PB: Having such a strong ideological bent — Strike Anywhere connects the dots from The Refused back to Nation of Ulysses — what were your inspirations that made you comfortable throwing that heavy of a message into the musical stew?
TB: Well, there are almost two different generations of band members. 11 years separates the youngest from the oldest member in the band. What tied us together was always Richmond punk and hardcore, and D.C. So what’s interesting is, I’m 38, the eldest, certainly Crass And Conflict, but sonically, Dischord Records and melodic punk — Dag Nasty, Gorilla Biscuits — that sense of intense cathartic personal experience that bands like Cro-Mags had. That authenticity was huge for kids like me growing up as a teenager in the late ’80s. Now the younger band members, bands like Refused were huge for them fast forwarding to the late ’90s. Kid Dynamite was a spectacular band. My band before Strike Anywhere — Inquisition — had toured with Lifetime and were friends with Dan [Yemin, guitarist for Lifetime and later Kid Dynamite], so there was this sort of continuity of influence where you realize you buy a record and get really inspired by it. Then. a couple of years later, that person is your peer. That’s the punk rock thing, though — is it naturally destroys power relationships and power differentials and people can really share ideas and collective efforts can be recognized without anyone having to think about it, or like having to have an ‘interest meeting’ — there’s no internal bureaucracy. It’s a natural way people want to interact and represent themselves, and that’s really cool. Certainly D.C. has a huge influence, and Richmond bands like Four Walls Falling- they were the first hardcore band I ever saw, and they were definitely way ahead of their time and the first Jade Tree full-length LP release, second overall record put out on Jade Tree. Of course, Fugazi and all the Dischord stuff including the earliest stuff Deadline, State Of Alert, Teen Idles … really primitive but very honest punk. And no conversation with any American hardcore or punk band would be complete without admitting to a great debt to Bad Brains.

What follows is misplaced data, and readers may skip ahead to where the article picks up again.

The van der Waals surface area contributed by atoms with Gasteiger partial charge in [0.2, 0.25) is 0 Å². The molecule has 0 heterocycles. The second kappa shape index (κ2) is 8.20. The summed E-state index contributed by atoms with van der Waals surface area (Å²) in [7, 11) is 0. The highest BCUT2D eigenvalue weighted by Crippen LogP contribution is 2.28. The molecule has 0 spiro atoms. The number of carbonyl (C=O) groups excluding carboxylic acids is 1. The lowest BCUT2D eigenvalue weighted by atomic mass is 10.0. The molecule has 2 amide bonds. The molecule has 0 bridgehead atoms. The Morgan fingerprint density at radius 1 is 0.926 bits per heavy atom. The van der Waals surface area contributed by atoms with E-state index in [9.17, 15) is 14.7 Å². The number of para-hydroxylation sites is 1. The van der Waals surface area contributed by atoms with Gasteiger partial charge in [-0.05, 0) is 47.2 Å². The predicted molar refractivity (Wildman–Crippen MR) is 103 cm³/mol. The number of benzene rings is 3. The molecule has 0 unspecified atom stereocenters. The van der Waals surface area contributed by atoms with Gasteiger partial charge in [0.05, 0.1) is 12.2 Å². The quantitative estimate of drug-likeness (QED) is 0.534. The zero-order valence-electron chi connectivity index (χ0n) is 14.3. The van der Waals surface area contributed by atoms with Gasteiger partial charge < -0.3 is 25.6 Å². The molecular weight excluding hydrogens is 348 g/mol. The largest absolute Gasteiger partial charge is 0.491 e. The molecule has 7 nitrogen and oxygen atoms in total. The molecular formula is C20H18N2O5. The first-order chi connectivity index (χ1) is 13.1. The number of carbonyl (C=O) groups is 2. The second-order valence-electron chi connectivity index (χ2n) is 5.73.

PB: You jumped into the music industry, I think, at a great time when you released your first full-length on Jade Tree in ’01, in that any time there’s profound change in a medium the natural outcome is growth or deterioration, the process of adaptation. The bloated old music industry model being broken down, with the old gatekeepers no longer the power brokers, different means to get recognized then came to the forefront. Different methods to become self-sufficient, a self-contained unit. You used a Tony Hawk video game to earn a huge amount of exposure. Do you look at this industry sea change as a positive or a negative? You can see where I lean …
TB: I agree with you in that it is a positive. We were right at the cutting edge at the end of predictability within the counterculture. Where scenes were trying to figure out how to have an online presence, and everyone having these quick intense arguments about what we were compromising by ‘giving into’ the Internet. Or how awesome and punk rock it is and how it can never be co-opted!